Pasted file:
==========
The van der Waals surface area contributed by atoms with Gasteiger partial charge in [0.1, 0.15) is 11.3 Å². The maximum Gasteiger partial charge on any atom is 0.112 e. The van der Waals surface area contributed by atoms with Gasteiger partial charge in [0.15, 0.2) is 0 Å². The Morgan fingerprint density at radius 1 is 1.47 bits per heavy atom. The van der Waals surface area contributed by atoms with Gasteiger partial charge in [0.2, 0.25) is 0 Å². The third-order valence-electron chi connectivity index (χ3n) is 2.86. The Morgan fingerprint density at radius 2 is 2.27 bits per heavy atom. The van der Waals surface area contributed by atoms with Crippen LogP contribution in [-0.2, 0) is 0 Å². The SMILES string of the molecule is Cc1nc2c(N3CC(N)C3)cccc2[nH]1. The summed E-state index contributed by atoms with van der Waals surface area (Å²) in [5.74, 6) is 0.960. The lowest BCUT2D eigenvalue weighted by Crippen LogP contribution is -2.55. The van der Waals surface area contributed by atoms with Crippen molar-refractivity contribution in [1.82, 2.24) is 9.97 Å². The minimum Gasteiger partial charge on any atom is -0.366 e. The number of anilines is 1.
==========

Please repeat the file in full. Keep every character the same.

The van der Waals surface area contributed by atoms with Gasteiger partial charge in [0.1, 0.15) is 11.3 Å². The maximum Gasteiger partial charge on any atom is 0.112 e. The van der Waals surface area contributed by atoms with Gasteiger partial charge in [0.15, 0.2) is 0 Å². The Morgan fingerprint density at radius 1 is 1.47 bits per heavy atom. The van der Waals surface area contributed by atoms with Gasteiger partial charge in [0.2, 0.25) is 0 Å². The third-order valence-electron chi connectivity index (χ3n) is 2.86. The Morgan fingerprint density at radius 2 is 2.27 bits per heavy atom. The van der Waals surface area contributed by atoms with Crippen LogP contribution in [-0.2, 0) is 0 Å². The SMILES string of the molecule is Cc1nc2c(N3CC(N)C3)cccc2[nH]1. The summed E-state index contributed by atoms with van der Waals surface area (Å²) in [5.74, 6) is 0.960. The lowest BCUT2D eigenvalue weighted by Crippen LogP contribution is -2.55. The van der Waals surface area contributed by atoms with Crippen molar-refractivity contribution in [1.82, 2.24) is 9.97 Å². The minimum Gasteiger partial charge on any atom is -0.366 e. The number of anilines is 1.